When Nigeria failed to occupy a seat at the African Continental Free Trade Area (CFTA) launch in Kigali last year, many asked why a country that has long considered itself a leader in African affairs would not be grabbing the mantle of leadership in a project of this scope and importance.
After all, the country has some form when it comes to regional integration, having been a leader in the establishment of the Economic Community of West African States (Ecowas) in 1975. But nearly 25 years later, Nigeria was one of the last countries to sign the CFTA, alongside its tiny neighbour Benin and ahead of Eritrea.
As Africa's biggest economy stalled at the starting gates of the initiative, questions were asked about its reticence. The country has been a key promoter of the initiative since its launch in 2012. Nigeria continued to be closely integrated with the process leading up to the May 2018 Kigali launch and the Federal Executive Council, presided over by the vice-president, Yemi Osinbajo, had agreed that Nigeria's signature would be on the agreement at the event.
However, it fell at the final hurdle when lobbying by policymakers, trade unions and local companies led President Muhammadu Buhari and his team to cancel the flight to Kigali, in response to accusations that the government had failed to consult widely enough on the potential impact on the economy. After further consultations and on the advice of local experts, Buhari signed it in July.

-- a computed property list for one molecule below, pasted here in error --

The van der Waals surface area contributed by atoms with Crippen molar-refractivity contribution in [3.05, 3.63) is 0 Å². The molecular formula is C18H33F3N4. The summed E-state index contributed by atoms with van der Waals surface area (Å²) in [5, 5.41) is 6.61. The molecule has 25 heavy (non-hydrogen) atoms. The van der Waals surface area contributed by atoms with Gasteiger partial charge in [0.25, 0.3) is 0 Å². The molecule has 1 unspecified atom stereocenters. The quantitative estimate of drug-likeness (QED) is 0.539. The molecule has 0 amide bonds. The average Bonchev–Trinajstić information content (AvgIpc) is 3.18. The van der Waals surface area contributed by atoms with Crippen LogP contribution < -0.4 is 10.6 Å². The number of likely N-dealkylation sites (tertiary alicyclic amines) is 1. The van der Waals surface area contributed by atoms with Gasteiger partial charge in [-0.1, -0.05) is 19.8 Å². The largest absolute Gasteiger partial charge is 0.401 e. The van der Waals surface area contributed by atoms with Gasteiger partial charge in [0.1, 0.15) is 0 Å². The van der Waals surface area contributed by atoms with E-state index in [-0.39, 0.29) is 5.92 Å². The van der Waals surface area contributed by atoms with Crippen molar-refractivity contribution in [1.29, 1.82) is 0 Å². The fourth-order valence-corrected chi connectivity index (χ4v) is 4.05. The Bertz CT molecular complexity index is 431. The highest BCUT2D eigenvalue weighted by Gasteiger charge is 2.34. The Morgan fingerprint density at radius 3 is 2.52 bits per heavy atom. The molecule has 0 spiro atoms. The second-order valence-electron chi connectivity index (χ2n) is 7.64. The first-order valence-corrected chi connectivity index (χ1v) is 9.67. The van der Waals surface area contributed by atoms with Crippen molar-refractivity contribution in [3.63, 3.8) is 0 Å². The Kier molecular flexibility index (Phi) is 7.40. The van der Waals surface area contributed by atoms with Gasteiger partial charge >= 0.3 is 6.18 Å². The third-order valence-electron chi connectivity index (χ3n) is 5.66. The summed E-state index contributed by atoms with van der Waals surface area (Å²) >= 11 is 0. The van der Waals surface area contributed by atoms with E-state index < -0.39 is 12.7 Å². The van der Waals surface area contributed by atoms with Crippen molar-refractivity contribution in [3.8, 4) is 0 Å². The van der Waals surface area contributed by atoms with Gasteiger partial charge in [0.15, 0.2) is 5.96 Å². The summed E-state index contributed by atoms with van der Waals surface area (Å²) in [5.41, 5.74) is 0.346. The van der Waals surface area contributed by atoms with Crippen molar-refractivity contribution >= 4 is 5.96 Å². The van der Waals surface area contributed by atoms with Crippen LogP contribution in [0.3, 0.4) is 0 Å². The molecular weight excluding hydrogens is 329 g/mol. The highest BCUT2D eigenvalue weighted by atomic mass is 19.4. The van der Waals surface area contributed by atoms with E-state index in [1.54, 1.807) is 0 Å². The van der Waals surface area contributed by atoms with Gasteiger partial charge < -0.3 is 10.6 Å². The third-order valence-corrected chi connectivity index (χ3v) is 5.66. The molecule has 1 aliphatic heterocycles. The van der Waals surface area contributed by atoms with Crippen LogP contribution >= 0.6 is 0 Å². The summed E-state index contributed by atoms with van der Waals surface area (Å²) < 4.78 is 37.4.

Nigeria's central concern is that its market will be flooded by goods from other African countries, which will undermine local manufacturing and agricultural enterprises, many of which are performing well below their potential and may not survive competition.
Countries such as South Africa and Kenya as well as North African states are specific challengers given their relatively high levels of industrialisation and efficient supply chains.
Not much to show for protectionism
The CFTA has highlighted the soft underbelly of Nigeria's protectionist trade policy, which it has employed for decades --without much to show for it. Although the economy has made significant strides in some areas, particularly in services, the successes are few compared to the opportunities the policy has provided.
The share of manufacturing as a percentage of GDP, for example, has lingered at around 10%, rising slightly to 13% in 2018. Economists say that under the right conditions, Nigeria should be able to increase this to over...